Harley-Davidson Museum – a museum to an icon, not a motorcycle.

Milwaukee’s new Harley-Davidson Museum, located at

400 West Canal St.

, is not an institution devoted to the motorcycle. It is devoted to an American icon and features a vast array of products by this venerable company for over 100 years. Neil and Alan are not motorcycle enthusiasts per se, but readily admit to being captivated by the idea of the open road astride an “in-your-face” hog. Still, both know they’ll never make their biking debut at the motorcycle rally in Sturgis, S.D. so a recent trip north had to suffice.

Founded in 1903 by William S. Harley and Arthur Davidson (joined later by Walter and William A. Davidson), the Harley-Davidson Motor Company has dominated the American motorcycle business since the demise of the Hendee Manufacturing Company (makers of the Indian motorcycle) in 1953. Celebrated in fact and fiction for innovation, performance and cool looks, the Harley has had its share of hard knocks, too.

In the 1950s and 60s, movies like Stanley Kramer’s “The Wild One” (1954, starring Marlon Brando) gave Harley-Davidson and its customers a black eye. Based on a much-publicized newspaper story about a bunch of binge-drinking rowdies on motorcycles terrorizing a California town, “The Wild One” portrayed all motorcyclists as thuggish Neanderthals bent on pillage and rapine. Twenty years later (having survived its severe image problem), Harley-Davidson almost went kaput when faced with a flood of inexpensive foreign brands such as Suzuki and Yamaha. Thanks to Federal tariff intervention, the Harley survived and prospered.

Adjacent to Milwaukee‘s historic, interesting and enjoyable Third Ward (see our “Ward Healing” on getaway-chicago.com), the Harley-Davidson Museum campus is architecturally inviting, easily accessible (with plenty of parking) and befitting the roar of 500cc-plus acceleration. 

Designed by Pentagram Architects, its complex occupies reclaimed industrial territory beside the Menomonee River.  And, despite Mr. Barney’s keen observation that “this isn’t about motorcycles, it’s about Harley-Davidson,” both Guys had their favorite exhibits. While Alan savored the developmental and technical aspects of two- and four-cylinder innovation, Neil got off on appearance (“to heck with how fast it goes, as long as it looks sculpturally groovy”).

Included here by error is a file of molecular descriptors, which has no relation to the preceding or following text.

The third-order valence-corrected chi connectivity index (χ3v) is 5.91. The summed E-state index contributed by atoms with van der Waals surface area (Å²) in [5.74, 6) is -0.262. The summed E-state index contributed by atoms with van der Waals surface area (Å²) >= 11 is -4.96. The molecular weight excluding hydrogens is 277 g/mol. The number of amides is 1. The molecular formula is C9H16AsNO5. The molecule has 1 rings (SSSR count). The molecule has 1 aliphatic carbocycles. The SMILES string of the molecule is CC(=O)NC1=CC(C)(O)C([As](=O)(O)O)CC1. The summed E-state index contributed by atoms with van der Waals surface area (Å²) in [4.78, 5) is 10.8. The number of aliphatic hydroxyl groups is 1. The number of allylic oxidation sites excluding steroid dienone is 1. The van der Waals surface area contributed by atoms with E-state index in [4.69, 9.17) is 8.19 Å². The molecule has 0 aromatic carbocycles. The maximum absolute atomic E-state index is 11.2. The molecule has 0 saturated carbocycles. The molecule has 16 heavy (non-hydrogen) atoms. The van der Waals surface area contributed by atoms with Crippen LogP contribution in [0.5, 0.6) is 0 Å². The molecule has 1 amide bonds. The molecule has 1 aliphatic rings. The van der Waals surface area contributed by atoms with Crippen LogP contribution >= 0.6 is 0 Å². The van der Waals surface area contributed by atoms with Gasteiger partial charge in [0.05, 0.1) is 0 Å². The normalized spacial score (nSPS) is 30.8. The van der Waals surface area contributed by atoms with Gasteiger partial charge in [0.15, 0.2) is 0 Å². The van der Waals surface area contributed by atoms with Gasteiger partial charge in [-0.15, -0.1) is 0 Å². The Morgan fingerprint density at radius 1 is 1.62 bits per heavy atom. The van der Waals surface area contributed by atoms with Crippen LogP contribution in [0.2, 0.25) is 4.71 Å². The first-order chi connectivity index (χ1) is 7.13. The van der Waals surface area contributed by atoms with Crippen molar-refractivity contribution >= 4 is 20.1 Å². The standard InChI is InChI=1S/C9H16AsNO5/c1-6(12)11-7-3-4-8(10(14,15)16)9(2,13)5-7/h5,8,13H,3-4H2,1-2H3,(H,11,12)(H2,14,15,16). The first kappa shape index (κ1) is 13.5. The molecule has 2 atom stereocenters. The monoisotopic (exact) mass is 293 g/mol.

They had their favorite bikes, too. Neil dug two: a chrome-encrusted number from the 1950s and a sleek item in stainless steel of recent vintage. Alan was mesmerized by the 1920s types and an extravaganza owned by Elvis Presley.

To top the afternoon off, they were each photographed astride an evil number and, sorry to say, neither Guy looked particularly cool and probably a little
silly. Conclusion: Neither Neil or Alan
is Sturgis material, but maybe side car people instead.

This museum is an all-encompassing experience, with a bar/restaurant dedicated to exhilarating fun and a museum shop the size of a small WalMart. Filled with everything the Harley-Davidson Motor Company ever branded, the place rocks for those wanting to live vicariously. The merchandise is first-rate and the prices are moderately high to expensive.

For dinner the Guys dined at Milwaukee‘s landmark restaurant, Karl Ratzsch’s on

Mason Street

. Around since the early 20th century, this icon of German cui-
sine still maintains its original Bavarian ambience and welcoming atmosphere in spite of nouvelle this and that or signs of more recent heart-healthy consciousness.  The menu is essentially the same as it
has always been, and the restaurant had great atmosphere, good service and
Chicago prices.

Editor’s Note:  The authors maintain
a free website, www.getaway-chicago.com, which offers recommended outings to nearby destinations that are often
overlooked, but of genuine interest
and delight.